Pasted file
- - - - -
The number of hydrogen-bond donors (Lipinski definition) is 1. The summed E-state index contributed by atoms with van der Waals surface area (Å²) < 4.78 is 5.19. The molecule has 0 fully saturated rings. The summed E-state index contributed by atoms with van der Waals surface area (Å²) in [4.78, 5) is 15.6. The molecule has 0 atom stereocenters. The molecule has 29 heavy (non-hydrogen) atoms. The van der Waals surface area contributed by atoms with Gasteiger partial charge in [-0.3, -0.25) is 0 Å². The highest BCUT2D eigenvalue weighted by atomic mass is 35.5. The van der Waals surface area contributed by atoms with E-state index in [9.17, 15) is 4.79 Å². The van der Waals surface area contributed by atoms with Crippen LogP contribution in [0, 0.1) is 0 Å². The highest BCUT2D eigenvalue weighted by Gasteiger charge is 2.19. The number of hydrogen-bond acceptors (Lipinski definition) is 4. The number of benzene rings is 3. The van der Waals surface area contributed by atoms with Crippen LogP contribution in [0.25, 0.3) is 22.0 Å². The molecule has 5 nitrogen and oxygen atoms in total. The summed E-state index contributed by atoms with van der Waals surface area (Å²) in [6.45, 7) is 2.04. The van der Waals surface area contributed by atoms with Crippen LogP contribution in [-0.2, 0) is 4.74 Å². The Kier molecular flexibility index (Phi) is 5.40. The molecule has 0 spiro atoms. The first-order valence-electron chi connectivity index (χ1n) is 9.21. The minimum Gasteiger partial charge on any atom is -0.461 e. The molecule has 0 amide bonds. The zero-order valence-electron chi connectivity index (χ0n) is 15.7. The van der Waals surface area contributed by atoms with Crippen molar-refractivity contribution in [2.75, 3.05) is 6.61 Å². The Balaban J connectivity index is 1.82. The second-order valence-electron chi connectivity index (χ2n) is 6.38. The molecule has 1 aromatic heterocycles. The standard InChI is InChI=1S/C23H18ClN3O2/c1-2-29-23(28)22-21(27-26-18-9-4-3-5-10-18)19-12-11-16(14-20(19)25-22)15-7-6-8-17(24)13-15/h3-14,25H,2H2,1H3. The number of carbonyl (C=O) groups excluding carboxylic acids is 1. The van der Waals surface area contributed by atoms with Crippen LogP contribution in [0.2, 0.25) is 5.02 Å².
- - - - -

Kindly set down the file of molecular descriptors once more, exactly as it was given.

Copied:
The number of hydrogen-bond donors (Lipinski definition) is 1. The summed E-state index contributed by atoms with van der Waals surface area (Å²) < 4.78 is 5.19. The molecule has 0 fully saturated rings. The summed E-state index contributed by atoms with van der Waals surface area (Å²) in [4.78, 5) is 15.6. The molecule has 0 atom stereocenters. The molecule has 29 heavy (non-hydrogen) atoms. The van der Waals surface area contributed by atoms with Gasteiger partial charge in [-0.3, -0.25) is 0 Å². The highest BCUT2D eigenvalue weighted by atomic mass is 35.5. The van der Waals surface area contributed by atoms with E-state index in [9.17, 15) is 4.79 Å². The van der Waals surface area contributed by atoms with Crippen LogP contribution in [0, 0.1) is 0 Å². The highest BCUT2D eigenvalue weighted by Gasteiger charge is 2.19. The number of hydrogen-bond acceptors (Lipinski definition) is 4. The number of benzene rings is 3. The van der Waals surface area contributed by atoms with Crippen LogP contribution in [0.25, 0.3) is 22.0 Å². The molecule has 5 nitrogen and oxygen atoms in total. The summed E-state index contributed by atoms with van der Waals surface area (Å²) in [6.45, 7) is 2.04. The van der Waals surface area contributed by atoms with Crippen LogP contribution in [-0.2, 0) is 4.74 Å². The Kier molecular flexibility index (Phi) is 5.40. The molecule has 0 spiro atoms. The first-order valence-electron chi connectivity index (χ1n) is 9.21. The minimum Gasteiger partial charge on any atom is -0.461 e. The molecule has 0 amide bonds. The zero-order valence-electron chi connectivity index (χ0n) is 15.7. The van der Waals surface area contributed by atoms with Crippen molar-refractivity contribution in [2.75, 3.05) is 6.61 Å². The Balaban J connectivity index is 1.82. The second-order valence-electron chi connectivity index (χ2n) is 6.38. The molecule has 1 aromatic heterocycles. The standard InChI is InChI=1S/C23H18ClN3O2/c1-2-29-23(28)22-21(27-26-18-9-4-3-5-10-18)19-12-11-16(14-20(19)25-22)15-7-6-8-17(24)13-15/h3-14,25H,2H2,1H3. The number of carbonyl (C=O) groups excluding carboxylic acids is 1. The van der Waals surface area contributed by atoms with Crippen LogP contribution in [0.2, 0.25) is 5.02 Å².